As you get more adept at it, you can even start doing things like altering your composition and shooting style to meet their views. For a stoic, rigid person, strong, standard documentary type shots (or perhaps fine art style) is probably going to fit what they want for the collection of photos as a whole. If they are fun and playful, going more casual artistic and fun with the style is going to capture what they will think is good.

Studio portraits are of course a lot trickier since you have less time to make a judgement about them, but interact with them. The principals are still the same and it will help them relax and give your more material to work with. You can also always try taking photos to emphasize a couple of different traits and see which they prefer to refine it if you're really stuck.

share|improve this answer

For me capturing the essence of someone in a portrait is a challenge. Sometimes I'm successful and sometimes not. Currently working on a portrait project this subject of capturing "essence" came up front and center. Fortunately, I have known many of my portrait subjects as friends or associates. One would think that advantage would make the job easier. Not necessarily. Instead of just a friend, I'm now someone behind a scary camera, and they are often not warm to be photographed.

My plan is to photograph my subjects in their own element...where they feel most comfortable versus them coming to my studio. After studying the work of Arnold Newman, I could see the benefit of this approach. Using available lighting also seems to keep subjects relaxed. Not using lights helps them to not feeling like they are under a microscope. Talking about their projects, plans, and life in general allowed me to watch their faces and bodily movements to see how they responded to my inquiries about their lives and work.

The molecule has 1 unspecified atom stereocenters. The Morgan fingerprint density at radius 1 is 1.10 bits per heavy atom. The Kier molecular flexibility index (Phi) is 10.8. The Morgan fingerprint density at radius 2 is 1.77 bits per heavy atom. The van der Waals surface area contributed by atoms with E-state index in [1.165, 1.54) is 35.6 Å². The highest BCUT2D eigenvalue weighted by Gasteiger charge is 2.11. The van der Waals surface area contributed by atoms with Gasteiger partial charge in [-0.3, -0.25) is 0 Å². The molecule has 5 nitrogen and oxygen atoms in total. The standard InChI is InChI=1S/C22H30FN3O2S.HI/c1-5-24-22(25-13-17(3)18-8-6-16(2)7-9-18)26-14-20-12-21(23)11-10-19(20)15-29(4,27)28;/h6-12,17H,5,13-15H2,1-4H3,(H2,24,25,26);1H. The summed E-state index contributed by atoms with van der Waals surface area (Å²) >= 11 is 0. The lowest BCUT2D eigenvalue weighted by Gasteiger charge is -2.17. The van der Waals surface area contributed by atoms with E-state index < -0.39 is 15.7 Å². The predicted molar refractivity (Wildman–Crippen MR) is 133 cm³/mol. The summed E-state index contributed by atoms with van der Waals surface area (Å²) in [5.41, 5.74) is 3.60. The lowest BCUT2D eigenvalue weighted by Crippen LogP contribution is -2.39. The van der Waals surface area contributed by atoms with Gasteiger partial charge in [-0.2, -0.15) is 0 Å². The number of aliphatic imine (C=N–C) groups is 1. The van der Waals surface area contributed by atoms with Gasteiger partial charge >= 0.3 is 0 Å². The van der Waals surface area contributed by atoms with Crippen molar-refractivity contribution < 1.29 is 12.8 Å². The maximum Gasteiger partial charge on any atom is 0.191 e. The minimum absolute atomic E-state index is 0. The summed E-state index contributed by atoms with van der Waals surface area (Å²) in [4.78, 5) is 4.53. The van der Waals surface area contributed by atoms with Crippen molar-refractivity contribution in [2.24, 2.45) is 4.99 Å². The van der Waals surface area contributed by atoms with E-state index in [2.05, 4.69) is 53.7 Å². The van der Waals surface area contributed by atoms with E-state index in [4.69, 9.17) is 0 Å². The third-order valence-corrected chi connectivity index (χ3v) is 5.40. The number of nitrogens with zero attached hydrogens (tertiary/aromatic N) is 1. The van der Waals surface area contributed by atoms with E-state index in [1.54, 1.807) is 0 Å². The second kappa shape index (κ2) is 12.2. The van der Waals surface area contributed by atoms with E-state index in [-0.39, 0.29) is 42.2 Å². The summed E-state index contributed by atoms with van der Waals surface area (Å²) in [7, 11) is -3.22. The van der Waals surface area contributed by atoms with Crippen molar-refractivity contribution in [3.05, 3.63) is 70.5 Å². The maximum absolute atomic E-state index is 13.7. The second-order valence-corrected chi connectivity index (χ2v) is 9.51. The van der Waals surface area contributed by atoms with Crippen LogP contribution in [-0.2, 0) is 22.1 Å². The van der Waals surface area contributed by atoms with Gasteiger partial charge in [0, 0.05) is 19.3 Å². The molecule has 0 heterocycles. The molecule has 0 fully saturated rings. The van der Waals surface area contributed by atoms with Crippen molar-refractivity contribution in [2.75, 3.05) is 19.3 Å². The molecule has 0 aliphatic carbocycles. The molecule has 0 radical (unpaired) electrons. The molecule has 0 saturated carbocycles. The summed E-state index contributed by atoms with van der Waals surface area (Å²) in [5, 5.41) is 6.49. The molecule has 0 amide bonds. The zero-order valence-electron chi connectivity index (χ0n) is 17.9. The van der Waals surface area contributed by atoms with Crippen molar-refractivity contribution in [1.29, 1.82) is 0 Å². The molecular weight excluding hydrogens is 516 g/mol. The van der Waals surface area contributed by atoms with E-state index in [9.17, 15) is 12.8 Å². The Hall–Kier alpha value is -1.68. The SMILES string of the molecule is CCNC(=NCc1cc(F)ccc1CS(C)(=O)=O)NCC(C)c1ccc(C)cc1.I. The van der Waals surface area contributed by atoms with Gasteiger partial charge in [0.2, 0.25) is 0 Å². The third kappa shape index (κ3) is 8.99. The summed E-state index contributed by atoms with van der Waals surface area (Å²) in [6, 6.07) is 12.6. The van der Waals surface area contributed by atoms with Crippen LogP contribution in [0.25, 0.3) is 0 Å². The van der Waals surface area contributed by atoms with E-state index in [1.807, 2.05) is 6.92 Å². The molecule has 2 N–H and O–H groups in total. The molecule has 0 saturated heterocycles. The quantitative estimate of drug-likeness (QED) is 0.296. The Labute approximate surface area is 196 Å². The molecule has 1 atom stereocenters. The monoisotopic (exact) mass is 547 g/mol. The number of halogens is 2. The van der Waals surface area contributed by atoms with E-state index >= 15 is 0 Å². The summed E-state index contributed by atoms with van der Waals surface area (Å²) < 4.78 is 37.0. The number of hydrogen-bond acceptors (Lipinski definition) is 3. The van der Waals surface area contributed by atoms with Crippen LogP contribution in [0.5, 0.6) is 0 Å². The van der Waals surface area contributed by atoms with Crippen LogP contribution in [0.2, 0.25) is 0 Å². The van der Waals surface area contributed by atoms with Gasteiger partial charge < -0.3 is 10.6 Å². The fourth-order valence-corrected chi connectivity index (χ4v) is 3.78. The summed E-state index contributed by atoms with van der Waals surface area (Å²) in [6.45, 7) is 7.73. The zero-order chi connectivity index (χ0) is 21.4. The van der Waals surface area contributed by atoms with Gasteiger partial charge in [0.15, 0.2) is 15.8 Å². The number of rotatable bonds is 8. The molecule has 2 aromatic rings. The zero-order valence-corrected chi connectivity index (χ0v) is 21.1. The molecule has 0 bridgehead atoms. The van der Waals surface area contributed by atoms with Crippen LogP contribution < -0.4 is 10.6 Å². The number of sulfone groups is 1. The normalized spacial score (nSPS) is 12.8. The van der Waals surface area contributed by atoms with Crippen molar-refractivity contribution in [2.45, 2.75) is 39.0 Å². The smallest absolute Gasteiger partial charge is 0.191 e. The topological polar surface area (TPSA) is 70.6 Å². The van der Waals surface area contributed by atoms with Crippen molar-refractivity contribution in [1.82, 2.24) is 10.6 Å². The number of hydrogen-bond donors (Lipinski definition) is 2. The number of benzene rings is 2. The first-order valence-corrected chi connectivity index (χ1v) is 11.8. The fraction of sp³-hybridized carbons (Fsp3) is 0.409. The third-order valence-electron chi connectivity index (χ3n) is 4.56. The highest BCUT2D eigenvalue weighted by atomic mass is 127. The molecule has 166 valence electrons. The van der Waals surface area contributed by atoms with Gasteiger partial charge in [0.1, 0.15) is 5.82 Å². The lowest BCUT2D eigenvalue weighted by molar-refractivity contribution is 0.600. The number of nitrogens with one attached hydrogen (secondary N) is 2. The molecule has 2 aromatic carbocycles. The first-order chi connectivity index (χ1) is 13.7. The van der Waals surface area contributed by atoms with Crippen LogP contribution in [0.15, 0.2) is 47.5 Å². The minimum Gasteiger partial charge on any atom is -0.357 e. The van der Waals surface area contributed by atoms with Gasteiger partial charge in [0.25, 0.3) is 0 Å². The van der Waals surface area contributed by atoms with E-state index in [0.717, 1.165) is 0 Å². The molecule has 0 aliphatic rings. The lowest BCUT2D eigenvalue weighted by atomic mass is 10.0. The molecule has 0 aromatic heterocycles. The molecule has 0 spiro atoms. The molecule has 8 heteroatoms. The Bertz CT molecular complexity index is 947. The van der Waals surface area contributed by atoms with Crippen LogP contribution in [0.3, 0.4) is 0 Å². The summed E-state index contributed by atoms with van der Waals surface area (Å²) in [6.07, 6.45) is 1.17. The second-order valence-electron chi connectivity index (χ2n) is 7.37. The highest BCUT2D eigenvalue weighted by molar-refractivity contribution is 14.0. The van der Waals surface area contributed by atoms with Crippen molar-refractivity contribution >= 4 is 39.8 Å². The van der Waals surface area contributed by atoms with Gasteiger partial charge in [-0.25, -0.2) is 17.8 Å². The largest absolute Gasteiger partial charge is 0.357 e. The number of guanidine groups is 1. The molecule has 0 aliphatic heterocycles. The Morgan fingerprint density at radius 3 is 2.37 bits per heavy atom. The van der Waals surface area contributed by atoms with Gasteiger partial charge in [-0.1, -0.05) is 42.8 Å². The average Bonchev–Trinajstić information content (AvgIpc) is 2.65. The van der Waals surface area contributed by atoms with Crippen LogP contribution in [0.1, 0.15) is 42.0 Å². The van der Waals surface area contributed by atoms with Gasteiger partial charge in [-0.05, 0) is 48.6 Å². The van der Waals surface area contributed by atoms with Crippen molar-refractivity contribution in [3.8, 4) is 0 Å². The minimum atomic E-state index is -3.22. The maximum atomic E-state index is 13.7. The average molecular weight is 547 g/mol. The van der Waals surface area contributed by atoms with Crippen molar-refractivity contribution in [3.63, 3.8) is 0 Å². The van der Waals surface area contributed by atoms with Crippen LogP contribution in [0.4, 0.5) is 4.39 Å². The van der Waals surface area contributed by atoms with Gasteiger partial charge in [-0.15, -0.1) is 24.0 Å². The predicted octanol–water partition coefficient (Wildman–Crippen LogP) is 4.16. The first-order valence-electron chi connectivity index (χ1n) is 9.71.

My work flow is to start out using my digital camera to get them used to the idea of being photographed. It is also the time I use to scope out a design to use. Once I sense they are becoming more relaxed, I bring out my large format camera. Since I take some time to set up, this is a wonderful time for them to explore their curiosity about my work process and equipment. The tables are turned. They relax more. As I proceed to get my equipment ready (I'm kind of slow and can be a bit of a klutz.), they sometimes become a little bored. Bingo! That is where I want them and I begin to make images. My best images come toward the end of the photo shoot.

share|improve this answer

Check out Strobist's Lighting in Layers. There's lots of great instruction on using and controlling light, of course, but there's also a great deal of insight to how he works with a subject to get such great expressions. Very informative for just your purpose, I think!

share|improve this answer

What I do is I pay close attention to their face, their expressions, and their mannerisms. I observe for a while. Soak up the vibe. See what makes them who they are. Everyone is special and different. Then, when I look through the lens, I'm able to better make the split-second decision of "Does this moment right now capture that person's personality?"

In terms of live-music photography, I always prefer to go listen to a band play before ever picking up the camera and shooting them. I've found watching closely is just be best way for me to prepare.